U.S. Supreme Court
Pratt v. Railway Company, 95 U.S. 43 (1877)
Pratt v. Railway Company
95 U.S. 43
ERROR TO THE CIRCUIT COURT OF THE UNITED
STATES FOR THE EASTERN DISTRICT OF MICHIGAN
1. The liability of an intermediate common carrier for the safety of goods delivered to him for carriage is discharged by their delivery to and acceptance by a succeeding carrier or his authorized agent.
2. If there is an agreement between two persons, occupying the relative positions of intermediate and succeeding carrier, that property intended for transportation by the latter may be deposited at a particular place without express notice to him, such deposit amounts to notice, and is a delivery.
3. The acceptance by the succeeding carrier is complete and his liability fixed whenever the property thus, with his assent, comes into his possession.
The facts are stated in the opinion of the Court.
MR. JUSTICE HUNT delivered the opinion of the Court.
The Grand Trunk Railway Company is engaged as a common carrier in the transportation of persons and property. This action seeks to recover damages for a violation of its duty in respect to certain merchandise shipped from Liverpool to St. Louis, and carried over its road from Montreal to Detroit. The goods reached the city of Detroit on the 17th of October, 1865, and on the night of the 18th of the same month were destroyed by fire.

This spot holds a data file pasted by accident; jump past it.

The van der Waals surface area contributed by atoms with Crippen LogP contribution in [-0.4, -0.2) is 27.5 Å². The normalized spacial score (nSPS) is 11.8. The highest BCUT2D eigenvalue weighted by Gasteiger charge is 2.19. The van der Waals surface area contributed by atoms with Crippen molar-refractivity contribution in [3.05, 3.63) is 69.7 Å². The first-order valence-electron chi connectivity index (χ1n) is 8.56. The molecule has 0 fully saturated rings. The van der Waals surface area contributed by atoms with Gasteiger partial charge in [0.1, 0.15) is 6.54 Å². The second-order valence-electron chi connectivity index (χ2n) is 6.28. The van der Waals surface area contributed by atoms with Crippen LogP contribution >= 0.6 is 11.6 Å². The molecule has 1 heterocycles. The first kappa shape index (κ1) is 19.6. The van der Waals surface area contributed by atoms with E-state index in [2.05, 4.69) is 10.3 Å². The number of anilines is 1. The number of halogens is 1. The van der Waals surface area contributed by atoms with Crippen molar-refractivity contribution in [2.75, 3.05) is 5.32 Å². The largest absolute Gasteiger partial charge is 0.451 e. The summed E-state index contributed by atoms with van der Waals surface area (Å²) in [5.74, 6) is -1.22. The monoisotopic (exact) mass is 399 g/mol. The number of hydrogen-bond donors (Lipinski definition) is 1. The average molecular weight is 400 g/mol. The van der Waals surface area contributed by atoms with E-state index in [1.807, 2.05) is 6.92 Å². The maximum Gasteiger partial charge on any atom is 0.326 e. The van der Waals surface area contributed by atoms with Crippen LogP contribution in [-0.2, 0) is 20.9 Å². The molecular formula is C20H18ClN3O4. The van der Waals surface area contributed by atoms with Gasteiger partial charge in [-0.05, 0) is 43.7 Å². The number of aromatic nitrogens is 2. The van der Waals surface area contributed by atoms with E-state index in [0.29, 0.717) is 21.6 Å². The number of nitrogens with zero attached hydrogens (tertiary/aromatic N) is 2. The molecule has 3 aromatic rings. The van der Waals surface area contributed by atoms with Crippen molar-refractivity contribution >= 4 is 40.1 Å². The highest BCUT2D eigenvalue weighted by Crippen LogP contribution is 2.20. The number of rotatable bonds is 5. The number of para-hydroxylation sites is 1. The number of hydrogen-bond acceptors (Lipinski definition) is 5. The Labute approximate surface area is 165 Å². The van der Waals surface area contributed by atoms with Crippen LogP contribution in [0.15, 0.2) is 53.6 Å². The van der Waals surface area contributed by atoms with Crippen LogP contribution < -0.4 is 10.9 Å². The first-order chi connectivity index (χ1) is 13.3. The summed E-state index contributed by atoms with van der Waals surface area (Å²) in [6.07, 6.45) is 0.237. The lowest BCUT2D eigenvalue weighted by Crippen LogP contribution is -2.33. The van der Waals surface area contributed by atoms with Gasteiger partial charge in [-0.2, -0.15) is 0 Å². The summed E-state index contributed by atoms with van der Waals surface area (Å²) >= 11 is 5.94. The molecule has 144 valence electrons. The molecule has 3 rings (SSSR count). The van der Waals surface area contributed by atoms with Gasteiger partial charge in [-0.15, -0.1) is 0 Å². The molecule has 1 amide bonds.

The defendant claims to have made a complete delivery of the goods to the Michigan Central Railroad Company, a succeeding carrier, and thus to have discharged itself from liability before the occurrence of the fire.
If the liability of the succeeding carrier had attached, the liability of the defendant was discharged. Ransom v. Holland, 59 N.Y. 611; O'Neil v. N.Y. Central Railroad Co., 60 id. 138.
The question, therefore, is, had the duty of the succeeding carrier commenced when the goods were burned?
The liability of a carrier commences when the goods are delivered to him or his authorized agent for transportation, and are accepted. Rogers v. Wheeler, 52 N.Y. 262; Grosvenor v. N.Y. Central Railroad Co., 59 id. 34. chanroblesvirtualawlibrary